23 Jesus did not answer a word. So his disciples came to him and urged him, “Send her away, for she keeps crying out after us.”

    24 He answered, “I was sent only to the lost sheep of Israel.”

    25 The woman came and knelt before him. “Lord, help me!” she said.

    26 He replied, “It is not right to take the children’s bread and toss it to the dogs.”

    27 “Yes it is, Lord,” she said. “Even the dogs eat the crumbs that fall from their master’s table.”

    28 Then Jesus said to her, “Woman, you have great faith! Your request is granted.” And her daughter was healed at that moment.​

    I think the article I linked to seemed a reasonable reference. If you look at the story above, Jesus doesn't answer the woman's pleas, as a setup for the frustrated disciples to come and prompt the lesson about Jesus to be taught to the gospel's reader/listener. Jesus's response is an answer to the question of Messianic authority questions the audience members may have, which would be present in Matthew's community. It is having Jesus answer that audience members possible questions by having him fulfill scripture that he would come to Israel first.

    Furthermore, as far as the dog at the table not being a pet, I'm not sure our notion of a housepet might not be getting in the way here. However dogs had human relationships in Israel, it is clear in the story that the type of dog she had in mind when she heard Jesus, was one that had a household "master". That's not a stray dog, some mangey, unclean animal, but one within the house of its owner, the "master's table", the eat crumbs from.

    She is showing humility in her ask, letting the Jews who may think they are something above other human beings that Jesus saw this confession of faith to be of higher truth that would be rewarded, than mere claims of being the "chosen people". Another of Matthew's themes in his Jesus.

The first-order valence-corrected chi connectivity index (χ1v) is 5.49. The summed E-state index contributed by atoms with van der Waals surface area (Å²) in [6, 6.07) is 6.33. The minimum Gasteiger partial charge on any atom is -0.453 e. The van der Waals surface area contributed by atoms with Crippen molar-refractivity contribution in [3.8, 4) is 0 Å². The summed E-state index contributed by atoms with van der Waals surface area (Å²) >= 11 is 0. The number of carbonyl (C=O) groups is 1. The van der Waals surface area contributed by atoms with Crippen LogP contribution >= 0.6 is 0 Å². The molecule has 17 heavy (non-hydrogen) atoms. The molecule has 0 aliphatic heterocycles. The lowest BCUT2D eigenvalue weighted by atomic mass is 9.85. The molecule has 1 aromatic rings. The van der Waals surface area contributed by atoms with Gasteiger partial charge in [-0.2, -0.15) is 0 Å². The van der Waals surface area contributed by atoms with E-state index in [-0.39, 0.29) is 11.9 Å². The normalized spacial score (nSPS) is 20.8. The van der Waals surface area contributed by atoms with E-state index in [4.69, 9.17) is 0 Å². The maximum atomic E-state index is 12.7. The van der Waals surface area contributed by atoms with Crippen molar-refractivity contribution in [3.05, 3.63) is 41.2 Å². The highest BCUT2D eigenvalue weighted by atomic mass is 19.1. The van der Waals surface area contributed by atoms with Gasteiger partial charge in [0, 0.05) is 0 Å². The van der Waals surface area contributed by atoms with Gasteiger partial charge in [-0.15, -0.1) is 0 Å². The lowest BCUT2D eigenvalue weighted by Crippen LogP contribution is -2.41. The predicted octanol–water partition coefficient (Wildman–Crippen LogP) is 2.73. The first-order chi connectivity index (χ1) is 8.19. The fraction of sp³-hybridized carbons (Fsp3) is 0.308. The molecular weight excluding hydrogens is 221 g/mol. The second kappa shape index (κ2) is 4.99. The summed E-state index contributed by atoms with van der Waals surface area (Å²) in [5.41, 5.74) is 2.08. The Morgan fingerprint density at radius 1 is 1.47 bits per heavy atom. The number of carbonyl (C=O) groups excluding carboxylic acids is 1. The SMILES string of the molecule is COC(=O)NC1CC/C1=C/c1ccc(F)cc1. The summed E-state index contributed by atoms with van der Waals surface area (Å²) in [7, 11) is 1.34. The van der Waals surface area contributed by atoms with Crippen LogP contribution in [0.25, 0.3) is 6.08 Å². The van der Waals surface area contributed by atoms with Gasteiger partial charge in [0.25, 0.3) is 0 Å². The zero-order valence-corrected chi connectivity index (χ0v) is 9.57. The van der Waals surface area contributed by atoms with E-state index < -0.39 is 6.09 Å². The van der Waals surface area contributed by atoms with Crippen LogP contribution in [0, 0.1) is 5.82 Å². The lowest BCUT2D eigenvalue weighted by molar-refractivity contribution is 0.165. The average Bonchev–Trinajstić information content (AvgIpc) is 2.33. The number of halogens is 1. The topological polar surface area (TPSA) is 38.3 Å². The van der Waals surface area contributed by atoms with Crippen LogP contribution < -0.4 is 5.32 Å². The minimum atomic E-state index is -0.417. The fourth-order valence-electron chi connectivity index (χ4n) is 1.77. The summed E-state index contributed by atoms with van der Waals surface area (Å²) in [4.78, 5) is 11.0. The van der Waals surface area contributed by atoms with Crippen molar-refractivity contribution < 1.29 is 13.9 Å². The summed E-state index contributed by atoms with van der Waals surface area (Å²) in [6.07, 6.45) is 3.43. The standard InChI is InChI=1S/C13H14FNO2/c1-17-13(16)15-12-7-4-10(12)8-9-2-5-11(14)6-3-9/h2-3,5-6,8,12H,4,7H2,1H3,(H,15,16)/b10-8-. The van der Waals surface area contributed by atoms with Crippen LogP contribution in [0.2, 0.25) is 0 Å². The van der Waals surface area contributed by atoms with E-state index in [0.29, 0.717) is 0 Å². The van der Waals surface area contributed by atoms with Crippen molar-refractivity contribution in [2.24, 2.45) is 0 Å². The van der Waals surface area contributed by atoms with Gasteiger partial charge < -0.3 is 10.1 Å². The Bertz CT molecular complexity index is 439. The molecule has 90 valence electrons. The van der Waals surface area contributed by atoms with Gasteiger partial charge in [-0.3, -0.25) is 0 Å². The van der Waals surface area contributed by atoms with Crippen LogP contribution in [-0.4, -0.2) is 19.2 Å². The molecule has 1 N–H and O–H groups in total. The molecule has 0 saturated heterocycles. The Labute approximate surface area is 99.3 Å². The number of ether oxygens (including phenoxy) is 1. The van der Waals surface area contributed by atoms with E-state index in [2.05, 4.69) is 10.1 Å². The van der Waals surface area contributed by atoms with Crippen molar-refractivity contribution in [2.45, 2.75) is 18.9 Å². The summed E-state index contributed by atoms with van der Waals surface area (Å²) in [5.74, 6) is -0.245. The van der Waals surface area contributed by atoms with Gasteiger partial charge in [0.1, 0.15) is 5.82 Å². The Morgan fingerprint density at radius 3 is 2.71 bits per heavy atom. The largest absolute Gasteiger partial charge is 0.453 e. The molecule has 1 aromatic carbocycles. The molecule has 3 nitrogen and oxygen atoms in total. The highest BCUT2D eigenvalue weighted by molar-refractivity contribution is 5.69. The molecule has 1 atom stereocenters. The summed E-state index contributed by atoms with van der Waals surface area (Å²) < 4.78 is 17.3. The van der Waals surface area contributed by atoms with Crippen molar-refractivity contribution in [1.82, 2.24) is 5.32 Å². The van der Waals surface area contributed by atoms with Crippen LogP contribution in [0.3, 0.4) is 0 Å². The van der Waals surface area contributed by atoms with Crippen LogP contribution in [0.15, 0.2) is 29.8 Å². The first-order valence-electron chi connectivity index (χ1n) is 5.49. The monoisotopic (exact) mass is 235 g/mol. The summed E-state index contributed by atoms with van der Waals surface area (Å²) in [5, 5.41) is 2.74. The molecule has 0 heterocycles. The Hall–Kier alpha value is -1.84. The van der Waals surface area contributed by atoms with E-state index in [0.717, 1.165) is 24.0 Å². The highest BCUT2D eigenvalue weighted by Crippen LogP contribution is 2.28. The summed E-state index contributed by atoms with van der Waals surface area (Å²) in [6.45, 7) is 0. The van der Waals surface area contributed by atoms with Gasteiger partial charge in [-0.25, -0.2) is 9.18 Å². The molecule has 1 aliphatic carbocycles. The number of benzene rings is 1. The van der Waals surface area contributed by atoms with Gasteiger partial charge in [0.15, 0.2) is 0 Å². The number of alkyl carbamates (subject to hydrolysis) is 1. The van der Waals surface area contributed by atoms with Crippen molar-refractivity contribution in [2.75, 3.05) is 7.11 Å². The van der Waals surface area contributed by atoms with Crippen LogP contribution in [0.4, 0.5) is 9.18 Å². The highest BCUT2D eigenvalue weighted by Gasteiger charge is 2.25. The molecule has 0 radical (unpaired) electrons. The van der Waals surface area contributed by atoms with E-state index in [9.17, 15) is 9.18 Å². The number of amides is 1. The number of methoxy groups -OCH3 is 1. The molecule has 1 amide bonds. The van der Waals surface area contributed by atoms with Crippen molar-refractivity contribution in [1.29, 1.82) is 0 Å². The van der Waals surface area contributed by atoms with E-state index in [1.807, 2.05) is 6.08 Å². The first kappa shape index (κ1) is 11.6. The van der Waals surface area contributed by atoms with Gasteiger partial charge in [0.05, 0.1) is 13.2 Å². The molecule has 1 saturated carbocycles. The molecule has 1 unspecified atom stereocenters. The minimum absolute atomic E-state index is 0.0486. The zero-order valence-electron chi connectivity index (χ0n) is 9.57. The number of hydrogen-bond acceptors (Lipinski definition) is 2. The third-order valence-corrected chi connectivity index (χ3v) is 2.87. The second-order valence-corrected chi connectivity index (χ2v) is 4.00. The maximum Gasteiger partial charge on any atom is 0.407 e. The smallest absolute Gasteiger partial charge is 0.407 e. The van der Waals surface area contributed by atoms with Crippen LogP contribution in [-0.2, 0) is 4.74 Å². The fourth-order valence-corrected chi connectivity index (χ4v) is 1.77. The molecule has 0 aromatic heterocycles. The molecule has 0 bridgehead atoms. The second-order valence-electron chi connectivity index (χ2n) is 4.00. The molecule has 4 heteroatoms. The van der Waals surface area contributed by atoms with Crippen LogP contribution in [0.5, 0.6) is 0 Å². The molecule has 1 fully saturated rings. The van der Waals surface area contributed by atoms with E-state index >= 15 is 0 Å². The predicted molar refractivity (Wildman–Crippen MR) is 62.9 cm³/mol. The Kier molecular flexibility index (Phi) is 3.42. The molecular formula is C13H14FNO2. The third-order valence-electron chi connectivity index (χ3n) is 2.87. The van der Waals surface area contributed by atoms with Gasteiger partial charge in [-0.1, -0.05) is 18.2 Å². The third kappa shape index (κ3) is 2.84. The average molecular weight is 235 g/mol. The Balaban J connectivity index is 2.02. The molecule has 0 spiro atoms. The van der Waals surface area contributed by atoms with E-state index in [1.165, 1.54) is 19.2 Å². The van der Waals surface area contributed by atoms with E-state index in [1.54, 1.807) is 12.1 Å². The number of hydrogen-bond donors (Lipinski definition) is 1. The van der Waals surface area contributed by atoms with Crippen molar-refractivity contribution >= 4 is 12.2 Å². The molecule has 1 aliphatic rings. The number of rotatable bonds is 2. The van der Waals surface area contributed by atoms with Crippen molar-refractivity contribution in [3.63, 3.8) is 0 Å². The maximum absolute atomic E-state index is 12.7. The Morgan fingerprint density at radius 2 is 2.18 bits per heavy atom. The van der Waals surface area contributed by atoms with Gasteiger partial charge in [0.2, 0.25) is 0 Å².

So, no, all told, I don't think it was meant as an insult. I don't think that bears up in the language, in the context, nor in the character of Jesus the author of Matthew wrote throughout the gospel of that name.

    As I pointed out above just now, the story is to combat that self-view of being the chosen ones better than others. Anti-racism is how the story goes, in language, context, characters, intended audience, etc. It says, "Jesus is the Messiah, and he is against racism. He honors faith above all else." That's the message.
     
  10. sealchan

    sealchan Well-Known Member

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    There is a willing collusion between literalistic Christianity and racism in white America because both attitudes promote wilfull ignorance. It is quite easy to denounce racism via the teachings of Jesus.

    2020 Faith Vote Reflects 2016 Patterns
     
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  11. InChrist

    InChrist Free4ever

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    Yeah, that’s true.
     
  12. Fallen Prophet

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    This feels like an example of an "according to you" thing you just said.

    The Bible does not relegate the word "neighbor" to mean only those "of your kind".

    Besides - even if that was what it meant (it doesn't) - the Lord covered His bases,

    "But I say unto you, Love your enemies, bless them that curse you, do good to them that hate you, and pray for them which despitefully use you, and persecute you" (Matthew 5:44)
     
  13. night912

    night912 Well-Known Member

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    The irony. ;)
     
  14. Fallen Prophet

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    I gave you a direct quote - meaning - that it was not an "according to me".

    You literally changed the definition of the word "neighbor" to suit your false narrative.
     
  15. night912

    night912 Well-Known Member

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    And I gave you a translation of the quote - meaning that it was "an according to me."

    This is an example of an "according to you" thing you just said.